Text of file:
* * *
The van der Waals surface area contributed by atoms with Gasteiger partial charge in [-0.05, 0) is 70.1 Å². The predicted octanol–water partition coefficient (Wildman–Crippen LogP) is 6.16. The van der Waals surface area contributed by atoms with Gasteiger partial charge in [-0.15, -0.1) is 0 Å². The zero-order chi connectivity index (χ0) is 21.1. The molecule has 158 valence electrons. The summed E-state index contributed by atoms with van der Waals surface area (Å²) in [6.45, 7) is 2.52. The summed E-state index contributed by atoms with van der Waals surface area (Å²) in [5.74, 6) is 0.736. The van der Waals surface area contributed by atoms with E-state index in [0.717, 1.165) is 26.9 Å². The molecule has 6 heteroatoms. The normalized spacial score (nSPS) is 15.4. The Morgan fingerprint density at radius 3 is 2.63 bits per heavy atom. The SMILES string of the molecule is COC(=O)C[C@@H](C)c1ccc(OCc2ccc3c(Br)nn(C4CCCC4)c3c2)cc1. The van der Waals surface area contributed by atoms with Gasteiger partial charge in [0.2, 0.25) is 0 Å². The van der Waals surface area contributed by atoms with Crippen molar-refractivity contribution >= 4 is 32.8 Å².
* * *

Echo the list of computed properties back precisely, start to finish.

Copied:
The van der Waals surface area contributed by atoms with Gasteiger partial charge in [-0.05, 0) is 70.1 Å². The predicted octanol–water partition coefficient (Wildman–Crippen LogP) is 6.16. The van der Waals surface area contributed by atoms with Gasteiger partial charge in [-0.15, -0.1) is 0 Å². The zero-order chi connectivity index (χ0) is 21.1. The molecule has 158 valence electrons. The summed E-state index contributed by atoms with van der Waals surface area (Å²) in [6.45, 7) is 2.52. The summed E-state index contributed by atoms with van der Waals surface area (Å²) in [5.74, 6) is 0.736. The van der Waals surface area contributed by atoms with E-state index in [0.717, 1.165) is 26.9 Å². The molecule has 6 heteroatoms. The normalized spacial score (nSPS) is 15.4. The Morgan fingerprint density at radius 3 is 2.63 bits per heavy atom. The SMILES string of the molecule is COC(=O)C[C@@H](C)c1ccc(OCc2ccc3c(Br)nn(C4CCCC4)c3c2)cc1. The van der Waals surface area contributed by atoms with Gasteiger partial charge in [0.2, 0.25) is 0 Å². The van der Waals surface area contributed by atoms with Crippen molar-refractivity contribution >= 4 is 32.8 Å².